Xi’s stopover in EU candidate country Serbia was smartly timed to coincide with the 25th anniversary of the 1999 NATO bombing of the Chinese embassy in Belgrade — an opportunity to highlight US-led NATO’s disruptive global impact. With 29 new agreements signed, the visit had the intended effect of deepening China-Serbia bilateral cooperation. Italy’s BRI exit has increased the strategic importance of the Western Balkans as a route to access EU markets. Chinese investment data posits €10.3 billion flowed into Serbia from 2009-2021, with bilateral trade increasing from $450 million in 2012 to $4 billion in 2023.

Implications for India

Xi’s Europe tour has highlighted Beijing’s standard gimmick of playing divide and rule in Europe. With op-eds featured in prominent Serbian and Hungarian media, Xi’s charm offensive may have worked to double down on China’s relationships with these two nations. Yet his efforts at damage control and stabilising relations with the wider continent may not have been as successful.

Instead, his obvious attempts to drive a wedge between EU member states and exploit their divisions is likely to cast darker shadows. For Beijing, a possible Trump return in the White House presents a rationale to woo Europe in anticipation of weakening transatlantic ties. Yet, China’s unwillingness to assuage the EU’s core concerns relating to trade and using its leverage on Russia constructively has done little to alter the continent’s hawkish stance. Instead, all Macron received was Xi’s promise to not impose pre-emptive retaliatory tariffs on French cognac. So long as EU member states continue to prioritise their bilateral relations with China, the EU’s China policy will remain strained.

 

"China’s unwillingness to assuage the EU’s core concerns relating to trade and using its leverage on Russia constructively has done little to alter the continent’s hawkish stance."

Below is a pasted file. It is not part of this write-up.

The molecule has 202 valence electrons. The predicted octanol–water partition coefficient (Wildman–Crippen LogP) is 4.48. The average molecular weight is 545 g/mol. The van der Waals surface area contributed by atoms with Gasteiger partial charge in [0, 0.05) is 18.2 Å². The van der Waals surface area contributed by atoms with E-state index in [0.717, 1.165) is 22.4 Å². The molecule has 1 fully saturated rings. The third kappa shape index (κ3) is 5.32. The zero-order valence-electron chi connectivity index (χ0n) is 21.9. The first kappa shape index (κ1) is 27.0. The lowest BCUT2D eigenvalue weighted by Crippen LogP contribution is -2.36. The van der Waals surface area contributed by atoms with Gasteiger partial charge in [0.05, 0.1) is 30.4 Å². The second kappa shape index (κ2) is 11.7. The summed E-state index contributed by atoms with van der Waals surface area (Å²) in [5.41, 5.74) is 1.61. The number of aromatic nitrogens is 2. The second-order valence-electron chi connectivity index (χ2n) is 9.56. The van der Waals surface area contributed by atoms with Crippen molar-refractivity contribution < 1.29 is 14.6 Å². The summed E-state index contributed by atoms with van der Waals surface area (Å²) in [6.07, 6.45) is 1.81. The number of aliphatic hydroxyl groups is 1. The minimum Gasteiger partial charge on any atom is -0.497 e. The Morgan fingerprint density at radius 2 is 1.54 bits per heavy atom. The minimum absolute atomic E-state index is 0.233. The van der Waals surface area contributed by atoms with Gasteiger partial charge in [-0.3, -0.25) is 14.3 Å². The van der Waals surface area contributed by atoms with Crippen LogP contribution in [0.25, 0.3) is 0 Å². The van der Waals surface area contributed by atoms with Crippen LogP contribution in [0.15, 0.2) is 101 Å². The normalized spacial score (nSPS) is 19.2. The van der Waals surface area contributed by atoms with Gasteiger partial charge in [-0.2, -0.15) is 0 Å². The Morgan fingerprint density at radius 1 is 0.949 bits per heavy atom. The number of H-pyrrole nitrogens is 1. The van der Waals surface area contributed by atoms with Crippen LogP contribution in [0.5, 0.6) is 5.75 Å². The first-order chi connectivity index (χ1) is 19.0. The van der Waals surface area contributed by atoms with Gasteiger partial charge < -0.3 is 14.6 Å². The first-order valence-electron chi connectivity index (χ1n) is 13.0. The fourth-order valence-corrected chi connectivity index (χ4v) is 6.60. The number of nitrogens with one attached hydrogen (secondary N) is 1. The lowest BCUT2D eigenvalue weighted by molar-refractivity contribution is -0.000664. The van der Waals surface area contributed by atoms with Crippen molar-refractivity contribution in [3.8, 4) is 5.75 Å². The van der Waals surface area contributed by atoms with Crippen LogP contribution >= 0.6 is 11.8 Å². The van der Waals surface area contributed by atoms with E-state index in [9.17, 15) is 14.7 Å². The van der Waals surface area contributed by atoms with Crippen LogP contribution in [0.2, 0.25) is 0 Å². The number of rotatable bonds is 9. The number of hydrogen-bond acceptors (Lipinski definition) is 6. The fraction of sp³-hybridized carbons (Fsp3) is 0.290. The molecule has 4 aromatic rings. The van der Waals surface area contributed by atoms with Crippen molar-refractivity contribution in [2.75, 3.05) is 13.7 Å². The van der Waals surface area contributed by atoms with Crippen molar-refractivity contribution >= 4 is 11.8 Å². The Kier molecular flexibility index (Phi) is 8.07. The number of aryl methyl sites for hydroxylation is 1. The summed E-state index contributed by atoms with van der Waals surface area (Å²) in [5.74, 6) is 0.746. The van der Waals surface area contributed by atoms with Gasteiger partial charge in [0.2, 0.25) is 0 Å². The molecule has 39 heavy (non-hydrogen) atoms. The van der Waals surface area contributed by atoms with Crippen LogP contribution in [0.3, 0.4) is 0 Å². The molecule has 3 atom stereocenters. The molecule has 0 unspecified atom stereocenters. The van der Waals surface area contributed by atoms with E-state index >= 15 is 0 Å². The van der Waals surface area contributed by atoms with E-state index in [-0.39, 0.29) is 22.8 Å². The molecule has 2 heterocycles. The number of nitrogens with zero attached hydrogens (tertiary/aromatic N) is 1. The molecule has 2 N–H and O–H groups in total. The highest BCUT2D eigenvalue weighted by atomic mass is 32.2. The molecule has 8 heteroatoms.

European efforts to find a footing in China present opportunities for India, whose own ties with Europe have strengthened in recent times, not in the least due to the China factor that has lured India and the West into a strategic embrace. Economic pressures to de-risk and diversify from China have encouraged the continent to sharpen its gaze towards more “like-minded” partners like India to reshape supply chains. However, to emerge as a credible destination for the West’s China+1 strategy, a more conducive Indian business environment is needed. Positive steps such as Make in India, movement up the ease of doing business ladder, and widespread digitisation are already being taken.

Europe is undergoing momentous shifts in its economic, security, and foreign policies, combined with a recalibration of traditional ties with China, Russia and the US, and a steady gaze at the Indo-Pacific. As India navigates its own international chessboard, it would be useful to pay active attention and play its cards accordingly. This may include ramping up its economic engagement with Europe, but also undertaking a more constructive role in bringing Russia and Ukraine to the table to negotiate an end to a war, whose outcome is unlikely to be decided on the battlefield. As Europe closely scrutinises Vladimir Putin’s upcoming visit to Beijing, the last factor could tip the balance in India’s favour, given the centrality of the war in Europe’s calculus and Russia’s status as Europe’s primary threat.

Harsh V. Pant (V-P.ORF) & Shairee Malhotra (ORF)
24 May 2024